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TEAM MONTEREY: The Monterey Jazz Festival's 50th Anniversary Band embarks on a nationwide tour.

Free Reign

The Monterey Jazz Festival presentsits 50th Anniversary Band

By Andrew Gilbert

THE Monterey Jazz Festival celebrated its golden anniversary last September with a dazzling array of jazz talent at the Monterey County Fairgrounds. And to make it clear that the world's longest continuously running jazz event is still looking to break new ground, the festival is taking its show on the road for the first time with the Monterey Jazz Festival 50th Anniversary Band.

The multigenerational all-star ensemble is embarking on a 10-week, 55-date North American tour, including an early stop at the Rio Theatre in Santa Cruz on Friday and UC-Berkeley's Zellerbach Hall on Saturday. While the band is led by the still-boyish-looking pianist Benny Green, who first performed at the festival in 1978 as a precocious Berkeley High student in the Monterey Jazz Festival High School All Star Big Band, its animating spirit is the legendary 82-year-old saxophonist and flutist James Moody, a festival mainstay who made his Monterey debut as part of Dizzy Gillespie's band in 1963.

A second-generation bebopper with a lithe, ebullient sound, Moody is an American treasure who combines a mischievous sense of fun with dead serious virtuosity, whether crooning his classic vocalese "Moody's Mood for Love" or offering a deliciously piquant flute solo.

"He's by far the youngest one in the band," says Green, 44. "We all know what a veteran he is, how far back he goes, but it's really beautiful to see someone who's so experienced in life and an optimist, not at all jaded or bitter, someone who's always learning and open minded and humble to others. His love just pours through his horn."

The band also features the lovely vocalist Nnenna Freelon, the brilliant trumpeter/composer Terence Blanchard and the powerful rhythm section tandem from his working band, bassist Derrick Hodge and drummer Kendrick Scott. The ensemble made its debut with two sets at last summer's festival, and a live recording drawn from those performances is available on the tour.

The original plan was for the band to perform material linked to artists strongly associated with the festival while also taking advantage of Blanchard, a gifted composer who has scored more than a dozen Hollywood films, including all of Spike Lee's joints since 1991's Jungle Fever. But Green, a player supremely sensitive to his colleagues' bandstand vibe, quickly realized that the music wouldn't be served by a constricting agenda.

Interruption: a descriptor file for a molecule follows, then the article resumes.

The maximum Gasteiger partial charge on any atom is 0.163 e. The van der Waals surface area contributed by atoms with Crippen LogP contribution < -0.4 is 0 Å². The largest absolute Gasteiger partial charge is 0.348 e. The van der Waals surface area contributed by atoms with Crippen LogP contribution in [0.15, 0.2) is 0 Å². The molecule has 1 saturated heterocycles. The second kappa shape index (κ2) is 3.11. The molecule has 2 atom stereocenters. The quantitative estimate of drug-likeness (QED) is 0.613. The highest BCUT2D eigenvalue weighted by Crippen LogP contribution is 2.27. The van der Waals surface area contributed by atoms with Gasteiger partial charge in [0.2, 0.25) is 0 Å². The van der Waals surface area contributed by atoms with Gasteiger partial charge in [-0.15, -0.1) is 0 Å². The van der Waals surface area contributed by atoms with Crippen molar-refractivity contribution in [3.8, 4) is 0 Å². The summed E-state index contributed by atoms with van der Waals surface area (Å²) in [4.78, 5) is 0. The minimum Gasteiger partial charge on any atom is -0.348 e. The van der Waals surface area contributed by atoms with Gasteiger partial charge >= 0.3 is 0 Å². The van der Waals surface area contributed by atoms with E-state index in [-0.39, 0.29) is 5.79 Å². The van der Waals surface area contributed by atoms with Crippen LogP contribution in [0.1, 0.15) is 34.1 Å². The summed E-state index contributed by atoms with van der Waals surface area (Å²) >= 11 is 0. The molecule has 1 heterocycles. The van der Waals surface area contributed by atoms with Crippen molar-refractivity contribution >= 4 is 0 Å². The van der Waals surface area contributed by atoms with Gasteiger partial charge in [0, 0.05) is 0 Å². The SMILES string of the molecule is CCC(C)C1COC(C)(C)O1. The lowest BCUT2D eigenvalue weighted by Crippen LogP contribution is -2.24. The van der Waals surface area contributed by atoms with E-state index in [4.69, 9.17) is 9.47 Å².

"A lot of the initial structural elements that we had in mind kind of melted away," Green says. "And it was naturally revealed that we're all passionate players, and more important than trying to cover a lot of bases, playing music by different composers, I think the best thing we can give the audience is something that allows everyone's individuality and personalities to have more free reign."

"In short, I went from thinking about it as a very structured and arranged situation to a climate that really allows everyone to breath," Green continues. "We're all natural performers. As the so-called musical director, as well as taking responsibility for our presentation, I want to step back and allow the band to take shape freely and naturally."

Green's savvy judgment is confirmed by the All-Stars' Live at the 2007 Monterey Jazz Festival, an album released in conjunction with the tour by Monterey Jazz Festival Records. From the opening track, a blazing version of Dizzy Gillespie's anthem "Be-Bop," to the poignant closer, Sammy Cahn's classic ballad "Time After Time," the group is clearly inspired, if not entirely relaxed in the new setting.

MONTEREY JAZZ FESTIVAL 50TH ANNIVERSARY BAND performs on Friday (Jan. 11) at 8pm at the Rio Theatre, 1205 Soquel Ave., Santa Cruz, tickets $35–$50, and on Saturday (Jan. 12) at 8pm, Zellerbach Hall, UC-Berkeley, tickets $34–$52. (831.427.2227)

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